10/25/2006

John Tester, Populist

One thing John Tester had going for him was his role as a political outsider. The notion of the outsider as "one of us" has a strong appeal in politics: He's not like those dirty b*stards in Washington, he's like me! Hell, I think Conrad Burns even ran on this 'platform' way back when.

And in Montana, "one of us" seems to have a unique flavor. We, more than other states, seem to have the sense that people from Montana are good and decent, straight shootin' folks who work hard and squint their weathered faces at that 'East Coast BS." (Although one might suspect, as I do, that we have just as many crooks and politicians, a mutually exclusive classification if I ever saw one, as any other state.)

Tester's straight shooter schtick is one reason why his campaign ads about taxes caught my ear. Since I wrote the original piece, I've learned more about the whole situation.

First, let's talk about the business equipment tax that John Tester and Brian Schweitzer claim to have "eliminated for 13,000 small businesses." According to the Tribune:

Tester and the Great Falls Democrats said the Republican-controlled Legislature passed a bill in 1999 that gradually would lower and then eliminate the business equipment tax when triggered by certain growth factors in the state economy.

By a close vote, the 2005 Legislature changed the earlier law. SB48, supported by Tester as Senate president, froze the business equipment tax at 3 percent rather than allowing it to shrink. Republicans contend that 16,000 businesses are paying more because the tax rate wasn't allowed to fall to zero percent.

But Tester and the Democratic legislators said that they froze the tax rate, which is different from increasing it. Furthermore, they raised the exemption on the business equipment tax from $5,000 to $20,000, which eliminated the tax for 13,000 small businesses, Tester said.

Ok, let's see if I understand this. So, the Republicans passed a bill that was phasing out a tax, the tax paid on business equipment. In other words, it was going to be -0- percent. But then Tester froze the bill at 3 percent, rather than letting it drop to -0-. Hmmmm.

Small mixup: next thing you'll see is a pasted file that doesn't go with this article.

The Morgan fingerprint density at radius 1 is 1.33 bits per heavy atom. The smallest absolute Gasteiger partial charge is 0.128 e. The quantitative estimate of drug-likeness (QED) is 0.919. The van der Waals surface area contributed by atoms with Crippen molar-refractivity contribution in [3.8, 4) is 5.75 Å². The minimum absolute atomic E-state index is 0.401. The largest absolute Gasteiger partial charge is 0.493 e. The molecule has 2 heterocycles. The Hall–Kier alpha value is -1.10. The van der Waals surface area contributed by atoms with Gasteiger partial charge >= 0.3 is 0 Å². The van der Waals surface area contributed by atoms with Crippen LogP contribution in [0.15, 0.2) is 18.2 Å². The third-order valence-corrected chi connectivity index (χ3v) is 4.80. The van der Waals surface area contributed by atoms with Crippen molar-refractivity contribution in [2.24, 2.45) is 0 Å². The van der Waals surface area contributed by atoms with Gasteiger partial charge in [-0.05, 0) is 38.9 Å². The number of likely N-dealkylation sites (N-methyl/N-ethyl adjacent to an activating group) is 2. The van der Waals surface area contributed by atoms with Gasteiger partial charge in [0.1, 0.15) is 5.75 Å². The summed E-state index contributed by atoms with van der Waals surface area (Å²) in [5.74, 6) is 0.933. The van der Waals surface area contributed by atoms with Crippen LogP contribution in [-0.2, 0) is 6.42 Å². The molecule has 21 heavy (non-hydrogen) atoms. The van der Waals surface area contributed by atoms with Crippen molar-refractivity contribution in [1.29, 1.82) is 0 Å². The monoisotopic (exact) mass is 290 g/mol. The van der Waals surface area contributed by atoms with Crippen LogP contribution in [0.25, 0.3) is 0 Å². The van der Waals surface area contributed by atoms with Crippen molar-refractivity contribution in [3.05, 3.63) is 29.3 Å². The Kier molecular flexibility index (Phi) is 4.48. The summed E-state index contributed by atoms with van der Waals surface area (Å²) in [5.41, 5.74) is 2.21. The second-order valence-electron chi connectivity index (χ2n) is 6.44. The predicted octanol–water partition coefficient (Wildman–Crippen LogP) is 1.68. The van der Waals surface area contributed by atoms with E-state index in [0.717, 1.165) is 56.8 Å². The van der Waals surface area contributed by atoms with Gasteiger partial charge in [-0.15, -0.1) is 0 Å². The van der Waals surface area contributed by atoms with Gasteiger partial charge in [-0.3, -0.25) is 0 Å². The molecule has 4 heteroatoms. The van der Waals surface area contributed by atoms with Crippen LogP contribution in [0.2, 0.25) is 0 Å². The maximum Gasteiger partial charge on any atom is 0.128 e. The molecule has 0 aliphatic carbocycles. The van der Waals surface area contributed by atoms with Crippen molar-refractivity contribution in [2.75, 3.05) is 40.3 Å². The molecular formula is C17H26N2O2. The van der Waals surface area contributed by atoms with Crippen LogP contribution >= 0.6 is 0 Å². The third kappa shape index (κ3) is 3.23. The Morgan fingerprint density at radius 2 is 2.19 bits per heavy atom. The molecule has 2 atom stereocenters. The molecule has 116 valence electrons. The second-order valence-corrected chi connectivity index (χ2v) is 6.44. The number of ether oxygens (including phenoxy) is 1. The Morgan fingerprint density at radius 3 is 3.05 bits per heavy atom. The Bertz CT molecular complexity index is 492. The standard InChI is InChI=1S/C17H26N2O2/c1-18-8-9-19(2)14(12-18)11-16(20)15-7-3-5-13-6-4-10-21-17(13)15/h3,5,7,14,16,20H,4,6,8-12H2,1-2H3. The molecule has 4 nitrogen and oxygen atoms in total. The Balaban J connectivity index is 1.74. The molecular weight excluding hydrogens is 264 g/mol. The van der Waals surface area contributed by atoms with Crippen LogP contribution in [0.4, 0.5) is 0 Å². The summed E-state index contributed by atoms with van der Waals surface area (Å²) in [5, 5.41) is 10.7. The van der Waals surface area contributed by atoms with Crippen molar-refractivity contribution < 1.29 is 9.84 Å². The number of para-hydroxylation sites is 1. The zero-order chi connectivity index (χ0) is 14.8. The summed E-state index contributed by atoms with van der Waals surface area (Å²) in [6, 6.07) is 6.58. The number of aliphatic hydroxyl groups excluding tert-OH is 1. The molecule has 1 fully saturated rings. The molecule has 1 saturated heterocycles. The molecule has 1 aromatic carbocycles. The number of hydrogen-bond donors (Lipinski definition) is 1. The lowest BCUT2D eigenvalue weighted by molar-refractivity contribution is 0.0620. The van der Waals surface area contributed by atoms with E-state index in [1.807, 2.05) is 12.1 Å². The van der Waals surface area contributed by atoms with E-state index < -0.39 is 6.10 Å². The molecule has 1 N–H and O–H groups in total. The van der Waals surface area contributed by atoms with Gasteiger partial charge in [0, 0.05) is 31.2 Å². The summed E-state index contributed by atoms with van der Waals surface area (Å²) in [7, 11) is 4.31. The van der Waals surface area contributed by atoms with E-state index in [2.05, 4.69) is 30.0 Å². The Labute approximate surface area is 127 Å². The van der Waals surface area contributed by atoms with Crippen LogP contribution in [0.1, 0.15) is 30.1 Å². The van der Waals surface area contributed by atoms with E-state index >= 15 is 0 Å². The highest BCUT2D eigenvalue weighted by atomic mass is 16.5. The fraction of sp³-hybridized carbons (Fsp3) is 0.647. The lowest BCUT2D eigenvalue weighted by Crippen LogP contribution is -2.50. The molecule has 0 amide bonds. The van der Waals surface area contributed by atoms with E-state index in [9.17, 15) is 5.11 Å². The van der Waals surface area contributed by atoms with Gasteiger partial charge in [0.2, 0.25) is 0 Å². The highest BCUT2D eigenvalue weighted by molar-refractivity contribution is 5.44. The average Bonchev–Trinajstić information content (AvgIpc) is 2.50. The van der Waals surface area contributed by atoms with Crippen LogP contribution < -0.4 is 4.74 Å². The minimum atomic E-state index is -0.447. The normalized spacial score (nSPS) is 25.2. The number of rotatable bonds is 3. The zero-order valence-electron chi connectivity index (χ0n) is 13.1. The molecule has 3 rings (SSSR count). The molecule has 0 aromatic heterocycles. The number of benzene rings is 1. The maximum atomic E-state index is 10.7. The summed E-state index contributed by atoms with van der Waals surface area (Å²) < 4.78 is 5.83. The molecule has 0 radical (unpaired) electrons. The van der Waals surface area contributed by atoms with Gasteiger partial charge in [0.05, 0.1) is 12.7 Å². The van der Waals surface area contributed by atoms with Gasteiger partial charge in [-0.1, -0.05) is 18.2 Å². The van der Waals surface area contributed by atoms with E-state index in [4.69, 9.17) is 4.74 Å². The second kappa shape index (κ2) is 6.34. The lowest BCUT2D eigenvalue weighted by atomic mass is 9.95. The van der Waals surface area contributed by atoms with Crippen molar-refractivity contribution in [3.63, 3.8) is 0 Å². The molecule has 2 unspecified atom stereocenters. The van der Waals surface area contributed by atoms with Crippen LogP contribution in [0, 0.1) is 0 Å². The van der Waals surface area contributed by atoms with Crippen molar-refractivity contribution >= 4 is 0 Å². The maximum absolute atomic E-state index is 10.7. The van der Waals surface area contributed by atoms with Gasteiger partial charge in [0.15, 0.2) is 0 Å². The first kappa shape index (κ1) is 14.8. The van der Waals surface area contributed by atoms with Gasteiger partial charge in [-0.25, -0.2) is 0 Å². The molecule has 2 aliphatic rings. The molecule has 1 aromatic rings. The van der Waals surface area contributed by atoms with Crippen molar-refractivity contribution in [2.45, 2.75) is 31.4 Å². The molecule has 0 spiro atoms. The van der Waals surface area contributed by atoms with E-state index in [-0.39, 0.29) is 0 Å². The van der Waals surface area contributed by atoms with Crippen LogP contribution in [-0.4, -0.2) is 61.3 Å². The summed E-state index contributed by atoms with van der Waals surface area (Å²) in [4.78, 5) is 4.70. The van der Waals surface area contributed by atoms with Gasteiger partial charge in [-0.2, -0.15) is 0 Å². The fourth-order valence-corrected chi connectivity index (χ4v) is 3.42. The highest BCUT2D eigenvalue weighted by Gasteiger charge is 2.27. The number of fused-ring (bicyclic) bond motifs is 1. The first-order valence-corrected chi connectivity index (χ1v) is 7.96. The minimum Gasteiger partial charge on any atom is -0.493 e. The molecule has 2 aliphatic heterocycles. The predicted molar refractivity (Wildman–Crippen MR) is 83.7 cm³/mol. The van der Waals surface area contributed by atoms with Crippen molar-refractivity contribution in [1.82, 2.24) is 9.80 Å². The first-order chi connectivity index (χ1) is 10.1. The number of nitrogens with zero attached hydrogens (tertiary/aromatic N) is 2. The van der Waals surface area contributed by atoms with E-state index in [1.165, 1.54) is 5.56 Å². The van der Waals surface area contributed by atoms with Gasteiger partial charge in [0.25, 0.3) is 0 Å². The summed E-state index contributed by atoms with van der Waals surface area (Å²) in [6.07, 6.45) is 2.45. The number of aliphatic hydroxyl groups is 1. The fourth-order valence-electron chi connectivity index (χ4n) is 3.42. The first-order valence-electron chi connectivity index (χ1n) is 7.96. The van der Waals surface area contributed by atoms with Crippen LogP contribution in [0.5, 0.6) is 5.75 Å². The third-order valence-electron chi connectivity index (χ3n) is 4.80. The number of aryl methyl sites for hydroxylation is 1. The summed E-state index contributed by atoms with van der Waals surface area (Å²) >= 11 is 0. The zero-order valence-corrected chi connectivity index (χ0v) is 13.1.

But wait, says Tester. While we did freeze the bill at 3 percent, we also raised the exemption from $5,000 to $20,000, so that now the people with equipment worth $5,001 to $20,000 don't have to pay the tax at all.

But wait, says Gee Guy. If you hadn't frozen the tax rate at 3 percent, all taxpayers would have paid -0- percent, right? The tax was going to be eliminated.

So the businesses with equipment worth $0 to $20,000 saw their taxes go from $0 (taxed phased out) to $0 (greater exemption) because of Tester's actions. And the folks with equipment worth $20,001 + saw their taxes go from $0 (tax phased out) to 3 percent (no exemption).

Gosh, Mr. Tester, I'm just a good ole' Montana boy but...where's that tax cut again?

Tester also refers to Conrad Burns' "sales tax plan." Well, according to the Tribune, Conrad Burns answered a questionnaire indicating that he would support a national flat tax in favor of eliminating all other taxes. Now Tester may or may not favor a national flat tax, but is it really honest to call this Burns' "sales tax plan?" No, it isn't.

So two of Tester's reasons to vote for him are false. He didn't really cut taxes on 13,000 Montana businesses, they were already cut. And as far as being a straight shooter, well, it sounds to me like Tester did what any pol does, he took a poll, found out that the tax issues resonate with many people, and then crafted his message, disingenuously it turns out, to meet that issue.

So, we have two politicians running for office, at least one of whom is willing to dissemble to get elected. The other one wields significant political clout for our small state.

It's fun to support the underdog, hell I even root for the Bobcats sometimes (ok, now I'm dissembling). Leave your John Tester bumper sticker on your car if you want, but when you get into the voting booth vote for your own interests, vote for Conrad Burns.

7 comments:

allen said...

When it comes to my ideas of governance, I am a traditional conservative. I almost always vote Republican. I have always voted for Conrad before. I believe I may have contributed to his campaigns financially in the past.

But you know, there's only so much "support me, Conrad Burns, and I will vote Montana values and keep those filthy homos from marrying" I can take.

GeeGuy said...

Did he say that? I don't remember that...

And it didn't stop you!

(That was a joke.)

atticus said...

Ok, but that's no more misleading than Burns saying Tester raised taxes.

Tester made sure small businesses got a tax cut, but the larger businesses still have to pay 3%. That sounds like good policy.

Maybe those businesses should have hired Abramoff. That's how I like my Senators to vote.

GeeGuy said...

Let's see, atticus, "Tester made sure small businesses got a tax cut?" How, exactly? By not repealing an earlier cut?

And you imply that a business with $20,000.00 in equipment is a "larger business?" Riiiiight.

Tester absolutely favored a policy whereby a significant number of businesses would pay a higher tax than if his policy was not adopted. I call that a tax increase.

And, rather than vague references, please tell me why it is "good policy" that the businessman with $25,000.00 in equipment lose the tax cut that he had planned on?